The eleven Volsung princes were brought before King Siggeir in his hall. Siggeir laughed to see them before him. "Ye are not in the Hall of the Branstock now, to dishonor me with black looks and scornful words," he said, "and a harder task will be given you than that of drawing a sword out of a tree-trunk. Before set of sun I will see you hewn to pieces with the sword."
Then Signy who was there stood up with her white face and her wide eyes, and she said: "I pray not for longer life for my brothers, for well I know that my prayers would avail them nought. But dost thou not heed the proverb, King Siggeir -- 'Sweet to the eye as long as the eye can see'?"
And King Siggeir laughed his evil laugh when he heard her. "Aye, my Queen," he said, "sweet to the eye as long as the eye may see their torments. They shall not die at once nor all together. I will let them see each other die."
So Siggeir gave a new order to his dastard troops. The order was that the eleven brothers should be taken into the depths of the forest and chained to great beams and left there.
And the watcher said: "A great wolf came to where the chained men are, and fell upon the first of them and devoured him."
When Signy heard this no tears came from her eyes, but that which was hard around her heart became harder. She said, "Go again, and watch what befalls."
And the watcher came the second time and said: "The second of your brothers has been devoured by the wolf." Signy shed no tears this time either, and again that which was hard around her heart became harder.
And every day the watcher came and he told her what had befallen her brothers. And it came to the time when but one of her brothers was left alive, Sigmund, the youngest.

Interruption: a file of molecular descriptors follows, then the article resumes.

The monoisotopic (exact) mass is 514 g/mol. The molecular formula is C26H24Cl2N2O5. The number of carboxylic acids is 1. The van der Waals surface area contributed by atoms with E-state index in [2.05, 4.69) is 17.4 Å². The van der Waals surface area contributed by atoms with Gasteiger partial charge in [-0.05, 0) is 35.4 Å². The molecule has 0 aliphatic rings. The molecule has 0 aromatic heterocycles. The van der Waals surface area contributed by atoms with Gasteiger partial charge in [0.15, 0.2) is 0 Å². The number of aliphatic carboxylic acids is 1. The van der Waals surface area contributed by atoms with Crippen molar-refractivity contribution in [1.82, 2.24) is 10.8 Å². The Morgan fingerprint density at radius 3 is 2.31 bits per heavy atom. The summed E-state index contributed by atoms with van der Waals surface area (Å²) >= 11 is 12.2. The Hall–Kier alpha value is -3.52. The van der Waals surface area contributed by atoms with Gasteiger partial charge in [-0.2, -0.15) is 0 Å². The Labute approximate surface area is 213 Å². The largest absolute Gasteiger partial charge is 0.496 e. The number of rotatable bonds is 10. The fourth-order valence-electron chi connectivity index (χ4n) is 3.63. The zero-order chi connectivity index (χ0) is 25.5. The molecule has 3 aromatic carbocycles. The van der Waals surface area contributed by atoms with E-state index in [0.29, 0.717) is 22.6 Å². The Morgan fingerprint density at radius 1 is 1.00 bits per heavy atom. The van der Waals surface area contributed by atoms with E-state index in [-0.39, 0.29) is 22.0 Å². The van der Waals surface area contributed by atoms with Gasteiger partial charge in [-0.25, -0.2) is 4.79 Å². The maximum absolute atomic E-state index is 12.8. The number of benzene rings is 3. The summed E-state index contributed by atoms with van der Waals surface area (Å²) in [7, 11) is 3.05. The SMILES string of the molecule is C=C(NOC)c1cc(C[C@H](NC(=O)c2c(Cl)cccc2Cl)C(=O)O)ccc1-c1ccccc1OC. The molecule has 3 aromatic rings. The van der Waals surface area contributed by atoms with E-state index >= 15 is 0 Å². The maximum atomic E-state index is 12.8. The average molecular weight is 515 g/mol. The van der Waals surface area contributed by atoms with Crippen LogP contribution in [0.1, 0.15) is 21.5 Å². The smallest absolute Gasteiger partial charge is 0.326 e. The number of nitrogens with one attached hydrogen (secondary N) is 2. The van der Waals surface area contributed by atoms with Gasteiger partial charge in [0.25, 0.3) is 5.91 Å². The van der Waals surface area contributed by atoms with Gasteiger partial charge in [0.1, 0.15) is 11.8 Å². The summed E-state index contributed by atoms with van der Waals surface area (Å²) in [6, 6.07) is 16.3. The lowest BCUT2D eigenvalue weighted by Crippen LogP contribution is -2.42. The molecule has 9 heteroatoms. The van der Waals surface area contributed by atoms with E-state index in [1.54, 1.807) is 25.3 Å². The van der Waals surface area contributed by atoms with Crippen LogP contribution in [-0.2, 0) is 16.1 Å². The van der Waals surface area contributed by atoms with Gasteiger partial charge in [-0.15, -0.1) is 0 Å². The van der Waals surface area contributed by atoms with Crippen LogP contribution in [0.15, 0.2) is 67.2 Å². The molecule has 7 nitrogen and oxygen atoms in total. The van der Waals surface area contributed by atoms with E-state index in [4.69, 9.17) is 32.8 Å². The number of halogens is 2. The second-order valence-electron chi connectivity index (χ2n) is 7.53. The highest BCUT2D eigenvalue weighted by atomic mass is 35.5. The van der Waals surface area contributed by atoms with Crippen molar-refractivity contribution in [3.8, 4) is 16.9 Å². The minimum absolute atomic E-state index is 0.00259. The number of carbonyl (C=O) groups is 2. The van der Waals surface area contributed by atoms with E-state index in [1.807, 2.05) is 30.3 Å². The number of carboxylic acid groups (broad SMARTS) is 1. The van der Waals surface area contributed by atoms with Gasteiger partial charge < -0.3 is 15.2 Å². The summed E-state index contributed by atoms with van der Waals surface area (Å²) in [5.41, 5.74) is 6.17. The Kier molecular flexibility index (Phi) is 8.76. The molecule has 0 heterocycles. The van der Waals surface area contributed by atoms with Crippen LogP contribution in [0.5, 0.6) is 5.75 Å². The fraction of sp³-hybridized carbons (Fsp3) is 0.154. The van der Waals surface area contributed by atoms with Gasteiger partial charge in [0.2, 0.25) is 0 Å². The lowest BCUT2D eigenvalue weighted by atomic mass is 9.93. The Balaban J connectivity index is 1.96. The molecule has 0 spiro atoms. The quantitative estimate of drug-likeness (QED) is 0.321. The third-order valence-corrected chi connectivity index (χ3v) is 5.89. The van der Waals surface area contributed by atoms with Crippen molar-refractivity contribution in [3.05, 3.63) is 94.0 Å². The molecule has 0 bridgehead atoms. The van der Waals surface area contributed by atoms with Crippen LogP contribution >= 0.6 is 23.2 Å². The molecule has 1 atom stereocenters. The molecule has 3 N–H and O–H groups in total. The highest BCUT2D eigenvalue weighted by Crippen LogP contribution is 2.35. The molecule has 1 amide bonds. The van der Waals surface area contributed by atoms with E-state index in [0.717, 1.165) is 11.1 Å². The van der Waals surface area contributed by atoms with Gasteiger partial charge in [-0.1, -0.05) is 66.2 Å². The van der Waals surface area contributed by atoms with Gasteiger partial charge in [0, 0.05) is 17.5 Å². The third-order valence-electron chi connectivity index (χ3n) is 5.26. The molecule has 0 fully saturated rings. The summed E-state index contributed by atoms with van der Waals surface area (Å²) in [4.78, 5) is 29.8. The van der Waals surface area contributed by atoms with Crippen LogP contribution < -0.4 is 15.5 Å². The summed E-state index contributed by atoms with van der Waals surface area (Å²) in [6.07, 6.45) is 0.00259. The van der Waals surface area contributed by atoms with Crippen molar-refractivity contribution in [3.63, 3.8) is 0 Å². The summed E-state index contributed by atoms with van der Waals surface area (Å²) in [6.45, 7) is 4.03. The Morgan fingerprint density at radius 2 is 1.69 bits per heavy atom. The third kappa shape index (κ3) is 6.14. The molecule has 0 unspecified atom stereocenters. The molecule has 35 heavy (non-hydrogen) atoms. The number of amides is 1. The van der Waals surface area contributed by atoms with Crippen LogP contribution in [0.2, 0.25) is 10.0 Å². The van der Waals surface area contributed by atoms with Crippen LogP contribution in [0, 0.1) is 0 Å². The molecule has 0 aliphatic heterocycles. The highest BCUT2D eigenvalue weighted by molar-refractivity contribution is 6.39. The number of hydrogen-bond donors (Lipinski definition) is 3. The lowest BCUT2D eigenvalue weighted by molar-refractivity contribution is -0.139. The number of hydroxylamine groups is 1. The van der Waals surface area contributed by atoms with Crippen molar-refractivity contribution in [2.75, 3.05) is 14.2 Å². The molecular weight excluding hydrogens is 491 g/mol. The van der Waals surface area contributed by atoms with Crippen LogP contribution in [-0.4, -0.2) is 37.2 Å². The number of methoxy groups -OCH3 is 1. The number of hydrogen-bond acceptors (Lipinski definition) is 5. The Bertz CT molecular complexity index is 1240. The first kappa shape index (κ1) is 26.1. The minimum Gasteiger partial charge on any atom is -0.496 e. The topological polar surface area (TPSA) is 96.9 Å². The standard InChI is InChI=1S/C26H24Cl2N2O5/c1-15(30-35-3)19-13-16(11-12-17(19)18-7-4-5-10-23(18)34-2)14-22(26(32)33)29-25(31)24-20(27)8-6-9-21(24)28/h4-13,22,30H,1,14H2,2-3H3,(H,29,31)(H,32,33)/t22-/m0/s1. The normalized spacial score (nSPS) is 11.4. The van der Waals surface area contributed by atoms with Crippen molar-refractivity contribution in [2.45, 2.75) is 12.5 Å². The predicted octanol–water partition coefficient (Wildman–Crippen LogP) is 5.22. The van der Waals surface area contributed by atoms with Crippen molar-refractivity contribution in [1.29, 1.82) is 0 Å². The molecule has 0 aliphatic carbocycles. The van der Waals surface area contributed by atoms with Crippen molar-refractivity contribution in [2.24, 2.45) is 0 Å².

Then said Signy: "Not without device are we left at the end. I have thought of what is to be done. Take a pot of honey to where he is chained and smear Sigmund's face with the honey."
The watcher did as Signy bade him.
Again the great wolf came along the forest-ways to where Sigmund was chained. When she snuffed over him she found the honey upon his face. She put down her tongue to lick over his face. Then, with his strong teeth Sigmund seized the tongue of the wolf. She fought and she struggled with all her might, but Sigmund did not let go of her tongue. The struggle with the beast broke the beam to which he was chained. Then Sigmund seized the wolf with his hands and tore her jaws apart.
The watcher saw this happening and told of it to Signy. A fierce joy went through her, and she said: "One of the Volsungs lives, and vengeance will be wrought upon King Siggeir and upon his house."
Still the watcher stayed in the ways of the forest, and he marked where Sigmund built for himself a hidden hut. Often he bore tokens from Signy to Sigmund. Sigmund took to the ways of the hunter and the outlaw, but he did not forsake the forest. And King Siggeir did not know that one of the Volsung princes lived and was near him.